28 F3d 786 Mousseaux v. United States

28 F.3d 786

Rolland Richard MOUSSEAUX, also known as Rolland Richard
Driver, Appellant,
UNITED STATES of America; Commissioner of Indian Affairs;
Secretary of Department of Interior; Cora Jones,
Superintendent of Rosebud Agency, Bureau of Indian Affairs;
Woodrow Starr, Criminal Investigator, Bureau of Indian
Affairs, Rosebud Agency; Ronald Wilke, Captain, Bureau of
Indian Affairs Police, Rosebud Agency; Janelle Reynolds,
Tribal Judge; Sherman Marshall, Tribal Judge; Bob Brown,
Tribal Court Attorney; Virgil Hauf, Tribal Court Attorney;
Brenda Sitting Bear, Jailer; Rosebud Sioux Tribe; Dennis
Holmes, Assistant United States Attorney; Steve Guerue,
Bureau of Indian Affairs Police, Appellees.

No. 92-3674.

United States Court of Appeals,
Eighth Circuit.

Submitted Nov. 11, 1993.
Decided July 1, 1994.

Wayne F. Gilbert, Rapid City, SD, argued, for appellant.

Terry L. Pechota, Rapid City, SD, argued, for appellee.

Before FAGG and WOLLMAN, Circuit Judges, and WRIGHT,* District Judge.

WOLLMAN, Circuit Judge.

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Rolland Richard Mousseaux appeals from the district court's1 dismissal of his claims brought under 42 U.S.C. Sec. 1985(3) against numerous defendants. We affirm in part and remand for dismissal of the complaint as against those defendants who have not been served.


Mousseaux, who alleges that he is not an enrolled member of the Rosebud Sioux Tribe, was arrested by Bureau of Indian Affairs police officers on the Rosebud Indian Reservation on a tribal charge of assault on February 25, 1990, and was held in the Rosebud Tribal Jail in default of posting the required $500 bond until May 2, 1990, when he was arrested on an April 20, 1990, federal indictment charging him with assault with a dangerous weapon. (The tribal charges were dismissed on April 24, 1990.) Following his conviction and imprisonment on the federal charge, Mousseaux brought this pro se action against the United States, the Secretary of the Interior, the Commissioner of Indian Affairs, the Rosebud Sioux Tribe, and a number of named individual defendants, both tribal and federal. Mousseaux's original complaint alleged causes of action based upon some fifteen separate federal statutes. He filed an amended complaint alleging two additional statutory violations and naming two additional federal defendants. The district court analyzed each claim and dismissed the complaint. 806 F.Supp. 1433 (D.S.D.1992). On appeal, Mousseaux (now represented by counsel) asks that we remand this action so that he may proceed under 42 U.S.C. Sec. 1985(3).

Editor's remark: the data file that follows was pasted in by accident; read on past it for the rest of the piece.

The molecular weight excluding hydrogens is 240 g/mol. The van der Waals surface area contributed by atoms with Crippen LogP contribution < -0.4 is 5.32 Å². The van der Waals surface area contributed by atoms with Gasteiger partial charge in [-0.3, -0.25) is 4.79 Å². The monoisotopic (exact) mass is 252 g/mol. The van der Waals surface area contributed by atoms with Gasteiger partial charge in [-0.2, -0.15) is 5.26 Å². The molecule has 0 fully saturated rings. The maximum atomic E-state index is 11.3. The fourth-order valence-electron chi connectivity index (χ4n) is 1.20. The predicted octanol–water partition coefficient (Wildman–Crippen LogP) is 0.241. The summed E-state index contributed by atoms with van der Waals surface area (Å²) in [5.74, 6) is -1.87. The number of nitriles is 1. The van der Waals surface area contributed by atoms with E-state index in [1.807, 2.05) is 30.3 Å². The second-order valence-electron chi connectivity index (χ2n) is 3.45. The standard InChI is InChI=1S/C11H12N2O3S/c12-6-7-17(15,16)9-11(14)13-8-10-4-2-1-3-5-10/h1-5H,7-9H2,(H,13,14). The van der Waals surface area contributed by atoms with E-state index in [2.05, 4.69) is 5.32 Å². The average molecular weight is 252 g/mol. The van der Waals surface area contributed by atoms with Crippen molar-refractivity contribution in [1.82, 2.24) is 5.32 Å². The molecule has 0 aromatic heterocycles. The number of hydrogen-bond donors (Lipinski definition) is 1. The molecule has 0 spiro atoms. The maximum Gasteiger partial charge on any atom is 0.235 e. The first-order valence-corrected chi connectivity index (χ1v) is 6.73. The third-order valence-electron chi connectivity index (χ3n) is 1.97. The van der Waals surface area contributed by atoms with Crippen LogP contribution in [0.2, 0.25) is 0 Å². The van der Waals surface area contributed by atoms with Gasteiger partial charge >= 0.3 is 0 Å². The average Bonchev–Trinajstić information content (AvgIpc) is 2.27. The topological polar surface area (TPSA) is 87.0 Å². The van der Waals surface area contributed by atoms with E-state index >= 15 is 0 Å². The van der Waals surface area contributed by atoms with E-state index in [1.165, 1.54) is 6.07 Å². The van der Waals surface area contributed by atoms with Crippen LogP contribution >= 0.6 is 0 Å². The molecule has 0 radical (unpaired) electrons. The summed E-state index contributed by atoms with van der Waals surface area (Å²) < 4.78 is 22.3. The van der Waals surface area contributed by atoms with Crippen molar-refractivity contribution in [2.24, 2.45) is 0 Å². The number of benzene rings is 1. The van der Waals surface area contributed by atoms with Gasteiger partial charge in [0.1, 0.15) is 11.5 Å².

The United States is not subject to suit under section 1985(3). Savage v. United States, 450 F.2d 449, 450 n. 1 (8th Cir.1971), aff'g 322 F.Supp. 33 (D.Minn.1971), cert. denied, 405 U.S. 1043, 92 S.Ct. 1327, 31 L.Ed.2d 585 (1972). Similarly, the Rosebud Sioux Tribe is protected by tribal immunity from such a suit. Means v. Wilson, 522 F.2d 833, 838 (8th Cir.1975), cert. denied, 424 U.S. 958, 96 S.Ct. 1436, 47 L.Ed.2d 364 (1976). We need not consider whether the Secretary of the Interior and the Commissioner of Indian Affairs are potential defendants, for Mousseaux has not alleged that they engaged in any conduct which would violate section 1985(3). Accordingly, the district court properly dismissed the section 1985(3) claims as against these defendants.


The individual tribal defendants argue that the action should have been dismissed as against them for lack of service of process. Likewise, the United States alleges that no service had been made upon the named individual federal defendants. In response to our questions at oral argument, Mousseaux's counsel responded that he could not tell us whether service had been made upon the individual defendants, tribal and federal. Our review of the record indicates that the individual defendants named in the original complaint were mailed a summons and a copy of the complaint. Apparently, none of the defendants acknowledged service, however, thus requiring personal service. Fed.R.Civ.P. 4(c)(2)(C)(ii).2 None of these defendants was personally served, however. The two defendants named in the amended complaint also were not served. Accordingly, we remand the case to the district court with directions that the complaint be dismissed as against the named individual tribal and federal defendants for lack of service of process. As to the defendants who were served, the district court's judgment of dismissal is affirmed for the reasons set forth in this opinion.


The HONORABLE SUSAN WEBBER WRIGHT, United States District Judge for the Eastern District of Arkansas, sitting by designation


The Honorable Richard H. Battey, United States District Judge for the District of South Dakota


Rule 4 of the Federal Rules of Civil Procedure was extensively amended, effective December 1, 1993. Our citation is to Rule 4 as in effect on the date this action was commenced